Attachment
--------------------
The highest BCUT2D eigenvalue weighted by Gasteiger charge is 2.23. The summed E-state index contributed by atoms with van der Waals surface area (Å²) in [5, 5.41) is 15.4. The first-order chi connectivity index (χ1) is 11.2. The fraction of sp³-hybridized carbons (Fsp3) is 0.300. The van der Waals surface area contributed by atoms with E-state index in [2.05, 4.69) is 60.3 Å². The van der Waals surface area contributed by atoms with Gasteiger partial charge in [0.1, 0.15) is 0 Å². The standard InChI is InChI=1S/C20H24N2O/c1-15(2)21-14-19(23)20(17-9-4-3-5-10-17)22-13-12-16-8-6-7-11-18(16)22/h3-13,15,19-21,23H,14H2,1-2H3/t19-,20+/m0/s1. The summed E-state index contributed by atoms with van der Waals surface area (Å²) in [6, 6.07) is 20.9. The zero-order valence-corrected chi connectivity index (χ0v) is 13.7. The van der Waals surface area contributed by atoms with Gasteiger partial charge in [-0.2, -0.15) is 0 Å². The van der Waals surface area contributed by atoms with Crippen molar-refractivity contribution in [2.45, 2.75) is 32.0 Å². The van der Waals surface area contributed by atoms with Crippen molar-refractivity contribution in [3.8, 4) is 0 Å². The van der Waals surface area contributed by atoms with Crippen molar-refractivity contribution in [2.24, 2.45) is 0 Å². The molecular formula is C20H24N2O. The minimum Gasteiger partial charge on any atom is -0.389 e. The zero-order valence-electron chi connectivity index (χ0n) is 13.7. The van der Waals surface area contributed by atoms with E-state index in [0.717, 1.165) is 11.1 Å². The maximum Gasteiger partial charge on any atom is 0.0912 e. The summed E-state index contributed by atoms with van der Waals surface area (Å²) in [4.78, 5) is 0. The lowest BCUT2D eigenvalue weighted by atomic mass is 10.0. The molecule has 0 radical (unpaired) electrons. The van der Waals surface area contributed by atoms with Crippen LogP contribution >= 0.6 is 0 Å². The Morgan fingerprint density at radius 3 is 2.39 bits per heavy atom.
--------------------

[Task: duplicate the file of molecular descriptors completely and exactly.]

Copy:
The highest BCUT2D eigenvalue weighted by Gasteiger charge is 2.23. The summed E-state index contributed by atoms with van der Waals surface area (Å²) in [5, 5.41) is 15.4. The first-order chi connectivity index (χ1) is 11.2. The fraction of sp³-hybridized carbons (Fsp3) is 0.300. The van der Waals surface area contributed by atoms with E-state index in [2.05, 4.69) is 60.3 Å². The van der Waals surface area contributed by atoms with Gasteiger partial charge in [0.1, 0.15) is 0 Å². The standard InChI is InChI=1S/C20H24N2O/c1-15(2)21-14-19(23)20(17-9-4-3-5-10-17)22-13-12-16-8-6-7-11-18(16)22/h3-13,15,19-21,23H,14H2,1-2H3/t19-,20+/m0/s1. The summed E-state index contributed by atoms with van der Waals surface area (Å²) in [6, 6.07) is 20.9. The zero-order valence-corrected chi connectivity index (χ0v) is 13.7. The van der Waals surface area contributed by atoms with Gasteiger partial charge in [-0.2, -0.15) is 0 Å². The van der Waals surface area contributed by atoms with Crippen molar-refractivity contribution in [2.45, 2.75) is 32.0 Å². The van der Waals surface area contributed by atoms with Crippen molar-refractivity contribution in [3.8, 4) is 0 Å². The van der Waals surface area contributed by atoms with Crippen molar-refractivity contribution in [2.24, 2.45) is 0 Å². The molecular formula is C20H24N2O. The minimum Gasteiger partial charge on any atom is -0.389 e. The zero-order valence-electron chi connectivity index (χ0n) is 13.7. The van der Waals surface area contributed by atoms with E-state index in [0.717, 1.165) is 11.1 Å². The maximum Gasteiger partial charge on any atom is 0.0912 e. The summed E-state index contributed by atoms with van der Waals surface area (Å²) in [4.78, 5) is 0. The lowest BCUT2D eigenvalue weighted by atomic mass is 10.0. The molecule has 0 radical (unpaired) electrons. The van der Waals surface area contributed by atoms with Crippen LogP contribution >= 0.6 is 0 Å². The Morgan fingerprint density at radius 3 is 2.39 bits per heavy atom.